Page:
Are there fake DocuSign emails? Unfortunately, yes—scammers can send false messages posing as the company.

Phishing attacks are common nowadays. Criminals pose as representatives from DocuSign and ask you to not only provide your e-signatures but your personal information. Given widespread warnings about phishing attacks, criminals have found ways to be more creative. 

In April 2019, DocuSign released a website statement warning users of a phishing campaign that uses the email address “[email protected],” claiming that the user has received an invoice from “DocuSign Electronic Signature Service.”

This email contains links to malicious Word documents, which, upon clicking, will download malware to your device. But how do you know if you’re being scammed through DocuSign?

Many fell victim to this scam simply because of one subtle sign they often overlooked—DocuSign envelopes usually come with a unique security code!

This unique security code can be found at the bottom of the email, and each DocuSign envelope ALWAYS contains one. If you don’t see this code, you’re likely dealing with a phishing scam.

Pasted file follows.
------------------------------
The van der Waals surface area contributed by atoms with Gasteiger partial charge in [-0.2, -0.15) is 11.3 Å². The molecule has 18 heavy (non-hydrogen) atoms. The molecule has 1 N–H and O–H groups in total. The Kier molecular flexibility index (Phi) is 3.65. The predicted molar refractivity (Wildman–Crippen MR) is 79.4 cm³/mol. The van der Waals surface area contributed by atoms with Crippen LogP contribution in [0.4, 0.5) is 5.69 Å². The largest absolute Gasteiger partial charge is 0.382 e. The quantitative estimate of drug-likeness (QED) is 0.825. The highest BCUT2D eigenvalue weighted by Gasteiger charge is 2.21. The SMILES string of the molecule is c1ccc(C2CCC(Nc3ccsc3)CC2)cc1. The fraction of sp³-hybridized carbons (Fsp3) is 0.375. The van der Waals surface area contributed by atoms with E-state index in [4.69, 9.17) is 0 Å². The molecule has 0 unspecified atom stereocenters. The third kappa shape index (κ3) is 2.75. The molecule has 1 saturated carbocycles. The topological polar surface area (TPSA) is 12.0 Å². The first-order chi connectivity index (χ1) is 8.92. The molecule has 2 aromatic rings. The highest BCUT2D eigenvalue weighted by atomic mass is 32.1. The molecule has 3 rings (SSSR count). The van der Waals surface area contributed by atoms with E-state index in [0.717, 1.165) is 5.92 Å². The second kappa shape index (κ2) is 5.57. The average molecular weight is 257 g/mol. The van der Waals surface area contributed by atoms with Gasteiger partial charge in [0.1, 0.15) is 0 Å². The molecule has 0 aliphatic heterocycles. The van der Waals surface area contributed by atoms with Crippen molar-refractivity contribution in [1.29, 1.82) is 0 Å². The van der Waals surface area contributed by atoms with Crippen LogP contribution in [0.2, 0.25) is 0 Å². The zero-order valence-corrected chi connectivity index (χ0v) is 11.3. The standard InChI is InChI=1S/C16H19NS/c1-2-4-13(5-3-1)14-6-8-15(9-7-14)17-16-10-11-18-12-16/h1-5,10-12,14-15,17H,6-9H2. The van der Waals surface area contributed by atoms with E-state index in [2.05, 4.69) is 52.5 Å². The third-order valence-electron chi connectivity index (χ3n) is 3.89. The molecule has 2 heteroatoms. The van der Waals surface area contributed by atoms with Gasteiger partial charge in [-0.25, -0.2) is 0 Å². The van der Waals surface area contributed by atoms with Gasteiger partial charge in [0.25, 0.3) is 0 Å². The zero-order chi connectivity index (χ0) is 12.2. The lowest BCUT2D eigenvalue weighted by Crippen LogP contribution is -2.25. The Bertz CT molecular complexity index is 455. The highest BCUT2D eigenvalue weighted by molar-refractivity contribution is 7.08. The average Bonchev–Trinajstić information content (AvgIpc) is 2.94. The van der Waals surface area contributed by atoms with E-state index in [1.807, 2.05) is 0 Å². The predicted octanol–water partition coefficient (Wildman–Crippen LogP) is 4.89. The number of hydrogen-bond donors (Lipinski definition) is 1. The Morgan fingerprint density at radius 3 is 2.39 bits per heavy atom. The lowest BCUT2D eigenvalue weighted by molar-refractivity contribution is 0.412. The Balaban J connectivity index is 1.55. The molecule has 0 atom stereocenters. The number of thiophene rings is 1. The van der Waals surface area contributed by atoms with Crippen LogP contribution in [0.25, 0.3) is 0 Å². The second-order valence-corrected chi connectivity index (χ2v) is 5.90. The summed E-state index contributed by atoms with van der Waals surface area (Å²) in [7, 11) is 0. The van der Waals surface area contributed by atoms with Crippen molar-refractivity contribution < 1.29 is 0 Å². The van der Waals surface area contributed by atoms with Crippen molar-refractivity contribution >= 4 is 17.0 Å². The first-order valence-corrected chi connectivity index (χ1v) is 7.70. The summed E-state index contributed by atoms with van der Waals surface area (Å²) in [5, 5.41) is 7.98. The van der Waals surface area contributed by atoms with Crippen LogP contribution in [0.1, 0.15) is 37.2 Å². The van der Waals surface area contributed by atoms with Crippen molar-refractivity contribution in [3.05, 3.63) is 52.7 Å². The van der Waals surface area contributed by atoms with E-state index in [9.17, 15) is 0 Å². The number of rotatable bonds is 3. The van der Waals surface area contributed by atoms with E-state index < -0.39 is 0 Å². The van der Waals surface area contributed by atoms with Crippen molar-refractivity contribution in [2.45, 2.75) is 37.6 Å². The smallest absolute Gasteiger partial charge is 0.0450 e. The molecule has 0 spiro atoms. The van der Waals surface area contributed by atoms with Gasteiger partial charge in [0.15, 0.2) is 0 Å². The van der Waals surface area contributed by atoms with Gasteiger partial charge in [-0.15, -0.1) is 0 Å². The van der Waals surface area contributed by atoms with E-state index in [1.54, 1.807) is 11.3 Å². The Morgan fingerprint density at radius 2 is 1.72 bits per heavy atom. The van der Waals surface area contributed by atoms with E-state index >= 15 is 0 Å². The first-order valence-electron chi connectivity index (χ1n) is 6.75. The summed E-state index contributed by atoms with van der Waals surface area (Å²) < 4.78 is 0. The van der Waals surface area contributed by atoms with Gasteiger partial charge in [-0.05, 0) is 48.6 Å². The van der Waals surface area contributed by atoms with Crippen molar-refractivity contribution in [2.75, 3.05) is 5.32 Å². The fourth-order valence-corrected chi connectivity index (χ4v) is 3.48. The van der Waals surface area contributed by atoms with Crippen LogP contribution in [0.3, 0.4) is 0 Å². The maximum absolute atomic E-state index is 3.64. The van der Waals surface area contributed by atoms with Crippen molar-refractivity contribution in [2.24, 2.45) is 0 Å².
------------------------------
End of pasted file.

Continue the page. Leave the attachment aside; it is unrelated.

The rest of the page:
It’s important not to click on any links and attachments but to report to the security team right away through the email [email protected]

Other warning signs of DocuSign phishing attacks

Apart from the lack of security code, you may notice other signs you’re dealing with a DocuSign scam. Here are some red flags we’ve uncovered: 

Sign #1: You have no idea who the sender is

If the email comes from an unfamiliar name, brand, or company, you must delete the email immediately. It’s important to remember that receiving random signature requests can be shady, so it’s best not to interact with any of them.

Sign #2: You received a suspicious link 

It’s important to never click on any links, especially those you find in random emails. You must also check the URL of these links to ensure you’re dealing with an authentic site. But what’s a sure sign you’re dealing with a dangerous link? 

CJ Xia, VP of Marketing and Sales at Boster Biological Technology, points the following out: “Verify the site’s security and URL authenticity before clicking on anything—the ‘s’ after the ‘http’ in the web address and a lock icon are both present.”